LLC Laws by State

The rules for starting a limited liability company (LLC) are made by each state. A state’s Limited Liability Company Act, sometimes called a state's LLC laws or LLC statute, creates the legal rules for starting and maintaining an LLC.

In our LLC Laws by State guide below, we offer simple explanations of the laws for LLC formation, registered agents, operating agreements, and annual reports.

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LLC Laws in 50 States

In our state LLC statute guides, we simplify:

Choose your state to learn more about LLC Laws:

Formation

State LLC statute provides the requirements for setting up (or forming) an LLC. Most states offer online and mail-in LLC filing options to meet these requirements.

General Information Required for LLC Formation:

  • LLC’s name
  • LLC principal office’s street and mailing address
  • Registered agent’s name and registered office address
  • Whether the LLC is member-managed vs. manager-managed

Optional Information:

  • LLC organizers can usually add their own provisions as long as the provisions don’t conflict with LLC statute.
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Visit our How to Form an LLC guides to learn more about forming an LLC in your state.

Registered Agent

A registered agent’s job is to accept service of process (legal summons to a lawsuit). 

In most states, a registered agent must:

  • Maintain a registered office in the state (i.e., no P.O. boxes)
  • Be an individual, a corporation or LLC, or foreign corporation or LLC with a business address that is the same as the registered office address
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Operating Agreement

An LLC operating agreement allows LLC members to create rules for how their unique LLC operates. These rules are often called “terms” or “provisions.”

Operating agreements are limited by state statute. For example, if the statute says LLC members can’t dissolve an LLC without all members agreeing, LLC members can’t change or override the statute with an operating agreement.

When an operating agreement is in place, it’s easier to navigate situations involving the operation of the LLC. And, if a lawsuit or dispute arises, LLC members (or the courts) have something to reference.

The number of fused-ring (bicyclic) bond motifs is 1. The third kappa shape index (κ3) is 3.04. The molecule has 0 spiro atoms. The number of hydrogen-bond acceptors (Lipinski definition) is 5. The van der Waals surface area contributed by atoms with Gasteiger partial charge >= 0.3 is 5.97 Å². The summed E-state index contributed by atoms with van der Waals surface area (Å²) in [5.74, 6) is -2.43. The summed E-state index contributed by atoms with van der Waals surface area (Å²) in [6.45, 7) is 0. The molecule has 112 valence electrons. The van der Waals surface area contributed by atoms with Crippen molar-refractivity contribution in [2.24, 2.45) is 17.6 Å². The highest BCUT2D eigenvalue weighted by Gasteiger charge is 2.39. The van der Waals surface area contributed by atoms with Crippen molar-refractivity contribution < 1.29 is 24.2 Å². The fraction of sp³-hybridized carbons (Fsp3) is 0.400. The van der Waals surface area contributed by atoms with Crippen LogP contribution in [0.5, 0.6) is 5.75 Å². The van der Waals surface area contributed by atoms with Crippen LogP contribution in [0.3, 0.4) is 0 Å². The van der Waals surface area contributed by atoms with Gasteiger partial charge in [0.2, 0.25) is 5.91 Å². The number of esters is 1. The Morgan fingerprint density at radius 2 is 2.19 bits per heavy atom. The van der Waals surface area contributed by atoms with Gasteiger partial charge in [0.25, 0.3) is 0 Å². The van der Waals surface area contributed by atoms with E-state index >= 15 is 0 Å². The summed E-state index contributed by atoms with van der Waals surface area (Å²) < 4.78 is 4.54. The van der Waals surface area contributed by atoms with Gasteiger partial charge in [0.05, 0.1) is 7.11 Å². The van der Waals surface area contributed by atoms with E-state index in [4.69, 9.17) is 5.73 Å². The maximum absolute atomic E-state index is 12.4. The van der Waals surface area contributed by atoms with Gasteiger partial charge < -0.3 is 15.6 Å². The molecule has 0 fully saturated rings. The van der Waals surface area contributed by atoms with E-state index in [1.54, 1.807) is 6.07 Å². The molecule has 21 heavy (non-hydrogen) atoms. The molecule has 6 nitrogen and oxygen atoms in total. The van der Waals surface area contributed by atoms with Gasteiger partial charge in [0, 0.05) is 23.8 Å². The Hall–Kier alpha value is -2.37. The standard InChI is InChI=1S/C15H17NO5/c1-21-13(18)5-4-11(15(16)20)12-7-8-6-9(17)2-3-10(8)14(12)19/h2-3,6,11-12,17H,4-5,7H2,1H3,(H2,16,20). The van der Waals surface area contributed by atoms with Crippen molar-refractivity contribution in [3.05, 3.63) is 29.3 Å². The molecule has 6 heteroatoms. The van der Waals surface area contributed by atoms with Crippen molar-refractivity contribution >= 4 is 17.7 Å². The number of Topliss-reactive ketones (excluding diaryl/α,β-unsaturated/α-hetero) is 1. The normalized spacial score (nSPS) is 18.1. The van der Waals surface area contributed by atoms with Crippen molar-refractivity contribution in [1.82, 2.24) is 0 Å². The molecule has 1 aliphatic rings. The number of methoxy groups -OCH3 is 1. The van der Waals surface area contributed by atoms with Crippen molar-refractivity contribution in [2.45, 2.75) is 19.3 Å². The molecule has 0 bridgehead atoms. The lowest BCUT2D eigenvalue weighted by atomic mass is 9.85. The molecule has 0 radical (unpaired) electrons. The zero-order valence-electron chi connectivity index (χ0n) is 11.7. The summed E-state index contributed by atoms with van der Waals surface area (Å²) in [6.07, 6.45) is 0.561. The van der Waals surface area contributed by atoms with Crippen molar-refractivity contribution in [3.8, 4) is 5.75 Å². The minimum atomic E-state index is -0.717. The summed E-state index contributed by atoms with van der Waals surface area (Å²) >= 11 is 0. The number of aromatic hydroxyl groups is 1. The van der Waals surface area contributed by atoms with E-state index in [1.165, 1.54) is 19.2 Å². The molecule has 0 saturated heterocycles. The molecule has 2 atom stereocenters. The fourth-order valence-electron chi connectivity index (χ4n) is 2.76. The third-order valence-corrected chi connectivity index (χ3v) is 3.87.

If a dispute arises that can’t be resolved by LLC members and there isn’t an operating agreement, the courts will use LLC statute to resolve disputes.

Creating an Operating Agreement

Some LLCs, such as professional LLCs or real estate LLCs, might need unique terms, while others might only need to cover standard provisions:

  • Each member’s responsibilities
  • How new members will be admitted
  • How existing members may transfer or terminate their membership a stat
  • How profits and dividends will be distributed
  • The process for amending the operating agreement
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Use our free operating agreement template to get started.

Annual Report

Most states require LLCs to complete a report every one to two years to ensure the state has up-to-date information about the business.

Some states charge a fee to file these reports.

Many states request the following information on an annual or biennial basis :

  • The principal office’s street address
  • The registered agent’s name and street address of registered office
  • The name, title, and address of members/managers
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Registered agent services help business owners stay on top of annual report filing requirements. 

Links to LLC Laws in all 50 States

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